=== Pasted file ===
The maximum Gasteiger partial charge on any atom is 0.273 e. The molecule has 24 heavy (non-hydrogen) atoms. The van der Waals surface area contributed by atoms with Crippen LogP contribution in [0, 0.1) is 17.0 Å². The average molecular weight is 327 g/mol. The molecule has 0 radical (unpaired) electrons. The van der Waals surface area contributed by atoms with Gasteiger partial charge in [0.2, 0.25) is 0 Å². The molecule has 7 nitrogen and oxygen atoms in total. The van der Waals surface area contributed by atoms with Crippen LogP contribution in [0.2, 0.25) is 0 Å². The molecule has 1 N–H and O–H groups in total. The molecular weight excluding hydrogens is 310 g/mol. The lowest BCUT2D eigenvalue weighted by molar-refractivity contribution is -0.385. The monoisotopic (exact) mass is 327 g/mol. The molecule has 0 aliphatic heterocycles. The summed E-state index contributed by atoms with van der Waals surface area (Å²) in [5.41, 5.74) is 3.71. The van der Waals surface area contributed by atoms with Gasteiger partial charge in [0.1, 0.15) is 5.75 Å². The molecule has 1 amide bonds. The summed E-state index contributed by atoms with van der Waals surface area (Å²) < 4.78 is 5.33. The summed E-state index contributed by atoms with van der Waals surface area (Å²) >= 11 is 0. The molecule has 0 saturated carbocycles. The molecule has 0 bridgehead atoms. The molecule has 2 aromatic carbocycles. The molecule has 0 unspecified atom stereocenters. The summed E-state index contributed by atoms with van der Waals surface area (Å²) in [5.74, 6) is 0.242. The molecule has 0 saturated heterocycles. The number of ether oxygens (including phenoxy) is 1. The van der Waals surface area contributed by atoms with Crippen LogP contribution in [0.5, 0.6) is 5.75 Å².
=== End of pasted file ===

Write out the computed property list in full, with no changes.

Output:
The maximum Gasteiger partial charge on any atom is 0.273 e. The molecule has 24 heavy (non-hydrogen) atoms. The van der Waals surface area contributed by atoms with Crippen LogP contribution in [0, 0.1) is 17.0 Å². The average molecular weight is 327 g/mol. The molecule has 0 radical (unpaired) electrons. The van der Waals surface area contributed by atoms with Gasteiger partial charge in [0.2, 0.25) is 0 Å². The molecule has 7 nitrogen and oxygen atoms in total. The van der Waals surface area contributed by atoms with Crippen LogP contribution in [0.2, 0.25) is 0 Å². The molecule has 1 N–H and O–H groups in total. The molecular weight excluding hydrogens is 310 g/mol. The lowest BCUT2D eigenvalue weighted by molar-refractivity contribution is -0.385. The monoisotopic (exact) mass is 327 g/mol. The molecule has 0 aliphatic heterocycles. The summed E-state index contributed by atoms with van der Waals surface area (Å²) in [5.41, 5.74) is 3.71. The van der Waals surface area contributed by atoms with Gasteiger partial charge in [0.1, 0.15) is 5.75 Å². The molecule has 1 amide bonds. The summed E-state index contributed by atoms with van der Waals surface area (Å²) < 4.78 is 5.33. The summed E-state index contributed by atoms with van der Waals surface area (Å²) >= 11 is 0. The molecule has 0 saturated carbocycles. The molecule has 0 bridgehead atoms. The molecule has 2 aromatic carbocycles. The molecule has 0 unspecified atom stereocenters. The summed E-state index contributed by atoms with van der Waals surface area (Å²) in [5.74, 6) is 0.242. The molecule has 0 saturated heterocycles. The number of ether oxygens (including phenoxy) is 1. The van der Waals surface area contributed by atoms with Crippen LogP contribution in [0.5, 0.6) is 5.75 Å².